ABC diet needs active in physical activity

The Basics1

Regular physical activity is good for your body , your diet and your health.

Physical activity is anything that gets your body moving. Start at a comfortable level. Once you get the hang of it, add a little more activity each time. Then try getting active more often.

What kinds of activity should I do?
To get the health benefits of physical activity, do a combination of aerobic and muscle-strengthening activities.

Aerobic (“air-OH-bik”) activities make you breathe harder and cause your heart to beat faster. Walking fast is an example of aerobic activity.
Muscle-strengthening activities make your muscles stronger. Muscle-strengthening activities include lifting weights and using resistance bands.

What are the benefits of physical activity in ABC Diet?
Physical activity increases your chances of living longer. It can also help:

  • Control your blood pressure, blood sugar, and weight
  • Lower your “bad” cholesterol and raise your “good” cholesterol
  • Prevent heart disease, colorectal and breast cancer, and type 2 diabetes

And that’s not all. Being more active can:

  • Be fun
  • Help you look your best
  • Improve your sleep
  • Make your bones, muscles, and joints stronger
  • Lower your chances of becoming depressed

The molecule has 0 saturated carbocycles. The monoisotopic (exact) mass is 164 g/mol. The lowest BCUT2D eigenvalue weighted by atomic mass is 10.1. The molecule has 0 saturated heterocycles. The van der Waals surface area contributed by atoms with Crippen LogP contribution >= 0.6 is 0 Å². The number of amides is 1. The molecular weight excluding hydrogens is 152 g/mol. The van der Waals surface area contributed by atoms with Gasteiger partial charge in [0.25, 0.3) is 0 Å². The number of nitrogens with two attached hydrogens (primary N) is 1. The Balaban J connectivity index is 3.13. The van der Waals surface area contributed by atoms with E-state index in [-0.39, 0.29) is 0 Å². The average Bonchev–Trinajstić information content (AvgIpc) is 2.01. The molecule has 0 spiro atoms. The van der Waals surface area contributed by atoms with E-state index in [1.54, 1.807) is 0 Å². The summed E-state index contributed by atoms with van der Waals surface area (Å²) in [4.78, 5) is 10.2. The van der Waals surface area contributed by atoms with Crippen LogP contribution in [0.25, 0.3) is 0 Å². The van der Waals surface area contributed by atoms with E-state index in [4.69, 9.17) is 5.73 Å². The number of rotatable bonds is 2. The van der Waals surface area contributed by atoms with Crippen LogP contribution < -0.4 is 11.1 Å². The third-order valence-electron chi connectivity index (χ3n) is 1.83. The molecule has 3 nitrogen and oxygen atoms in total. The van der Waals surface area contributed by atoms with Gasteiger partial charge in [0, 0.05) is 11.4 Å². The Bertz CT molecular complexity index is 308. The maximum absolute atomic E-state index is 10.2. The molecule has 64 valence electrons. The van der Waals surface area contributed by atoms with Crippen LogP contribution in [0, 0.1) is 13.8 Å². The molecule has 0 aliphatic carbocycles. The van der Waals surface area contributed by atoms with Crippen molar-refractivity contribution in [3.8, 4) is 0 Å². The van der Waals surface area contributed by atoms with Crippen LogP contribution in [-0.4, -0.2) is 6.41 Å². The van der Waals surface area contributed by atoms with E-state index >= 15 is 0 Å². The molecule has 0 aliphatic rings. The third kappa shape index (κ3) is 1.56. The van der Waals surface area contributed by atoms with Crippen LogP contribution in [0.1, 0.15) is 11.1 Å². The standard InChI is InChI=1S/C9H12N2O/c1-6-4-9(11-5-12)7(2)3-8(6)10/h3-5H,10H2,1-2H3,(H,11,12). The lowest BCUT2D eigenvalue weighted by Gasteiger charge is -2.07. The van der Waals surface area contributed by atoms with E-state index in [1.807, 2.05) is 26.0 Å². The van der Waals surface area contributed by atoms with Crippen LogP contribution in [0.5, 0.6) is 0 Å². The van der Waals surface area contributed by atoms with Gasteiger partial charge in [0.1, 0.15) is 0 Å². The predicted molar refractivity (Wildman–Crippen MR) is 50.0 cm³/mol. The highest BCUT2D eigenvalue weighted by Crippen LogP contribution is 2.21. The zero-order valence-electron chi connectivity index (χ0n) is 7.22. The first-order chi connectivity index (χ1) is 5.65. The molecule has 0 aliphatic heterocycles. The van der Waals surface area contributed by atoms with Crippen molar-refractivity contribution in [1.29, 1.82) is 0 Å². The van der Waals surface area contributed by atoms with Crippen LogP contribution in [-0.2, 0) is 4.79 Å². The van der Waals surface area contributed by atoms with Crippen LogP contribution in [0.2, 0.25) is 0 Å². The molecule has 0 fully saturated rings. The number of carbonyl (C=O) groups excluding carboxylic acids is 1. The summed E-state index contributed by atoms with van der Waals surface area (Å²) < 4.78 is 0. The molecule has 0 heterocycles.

• Reduce falls and arthritis pain
  • Help you feel better about yourself

How much aerobic activity do I need each week?

  • If you choose moderate activities, do at least 2 hours and 30 minutes a week. Moderate activities include things like walking fast, dancing, and raking leaves.
  • If you choose vigorous activities, do at least 1 hour and 15 minutes a week. Vigorous activities include things like jogging, jumping rope, swimming laps, or riding a bike on hills.

Do moderate or vigorous aerobic activity for at least 10 minutes at a time. You can also combine moderate and vigorous activities.

How do I know if my activity level is moderate or vigorous?
Your body is working at a moderate level when you can talk but not sing. Your body is working at a vigorous level when you can’t say more than a few words without pausing for a breath.

How much muscle-strengthening activity do I need each week?
Do muscle-strengthening activities at least 2 days a week. Muscle-strengthening activities include push-ups, sit-ups, and lifting weights.

Be sure to strengthen all major muscle groups including the legs, hips, back, chest, stomach, shoulders, and arms. Do these activities to the point where it’s hard for you to do more without help. If you can, do several sets of each exercise.

Is physical activity for everyone?
Yes! People of all ages and body types benefit from physical activity. Even if you feel out-of-shape or haven’t been active in a long time, you can find activities that will work for you.